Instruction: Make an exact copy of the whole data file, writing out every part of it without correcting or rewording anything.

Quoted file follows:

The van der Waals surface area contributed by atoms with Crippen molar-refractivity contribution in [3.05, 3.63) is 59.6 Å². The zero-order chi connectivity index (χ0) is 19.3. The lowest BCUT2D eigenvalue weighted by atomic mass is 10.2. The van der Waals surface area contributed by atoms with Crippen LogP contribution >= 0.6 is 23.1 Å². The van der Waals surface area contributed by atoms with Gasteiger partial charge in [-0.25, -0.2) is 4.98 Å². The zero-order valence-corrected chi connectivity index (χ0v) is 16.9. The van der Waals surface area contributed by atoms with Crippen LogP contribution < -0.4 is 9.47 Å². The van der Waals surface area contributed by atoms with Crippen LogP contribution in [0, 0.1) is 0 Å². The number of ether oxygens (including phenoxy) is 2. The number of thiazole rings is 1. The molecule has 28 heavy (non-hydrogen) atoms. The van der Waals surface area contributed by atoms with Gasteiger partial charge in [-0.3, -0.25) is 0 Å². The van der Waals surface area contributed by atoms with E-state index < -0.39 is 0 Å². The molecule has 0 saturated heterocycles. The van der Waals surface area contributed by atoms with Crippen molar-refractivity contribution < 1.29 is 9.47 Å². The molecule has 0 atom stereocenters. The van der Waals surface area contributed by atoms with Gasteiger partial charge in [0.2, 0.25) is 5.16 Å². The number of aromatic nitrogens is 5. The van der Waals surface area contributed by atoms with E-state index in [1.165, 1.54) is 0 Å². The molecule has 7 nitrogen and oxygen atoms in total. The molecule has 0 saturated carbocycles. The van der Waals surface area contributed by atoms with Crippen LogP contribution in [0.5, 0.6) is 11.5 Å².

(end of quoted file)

The van der Waals surface area contributed by atoms with Crippen molar-refractivity contribution in [3.05, 3.63) is 59.6 Å². The zero-order chi connectivity index (χ0) is 19.3. The lowest BCUT2D eigenvalue weighted by atomic mass is 10.2. The van der Waals surface area contributed by atoms with Crippen LogP contribution >= 0.6 is 23.1 Å². The van der Waals surface area contributed by atoms with Gasteiger partial charge in [-0.25, -0.2) is 4.98 Å². The zero-order valence-corrected chi connectivity index (χ0v) is 16.9. The van der Waals surface area contributed by atoms with Crippen LogP contribution < -0.4 is 9.47 Å². The van der Waals surface area contributed by atoms with Crippen LogP contribution in [0, 0.1) is 0 Å². The number of ether oxygens (including phenoxy) is 2. The number of thiazole rings is 1. The molecule has 28 heavy (non-hydrogen) atoms. The van der Waals surface area contributed by atoms with Gasteiger partial charge in [-0.3, -0.25) is 0 Å². The van der Waals surface area contributed by atoms with E-state index < -0.39 is 0 Å². The molecule has 0 saturated heterocycles. The van der Waals surface area contributed by atoms with Crippen molar-refractivity contribution < 1.29 is 9.47 Å². The molecule has 0 atom stereocenters. The van der Waals surface area contributed by atoms with Gasteiger partial charge in [0.2, 0.25) is 5.16 Å². The number of aromatic nitrogens is 5. The van der Waals surface area contributed by atoms with E-state index in [1.165, 1.54) is 0 Å². The molecule has 7 nitrogen and oxygen atoms in total. The molecule has 0 saturated carbocycles. The van der Waals surface area contributed by atoms with Crippen LogP contribution in [0.5, 0.6) is 11.5 Å².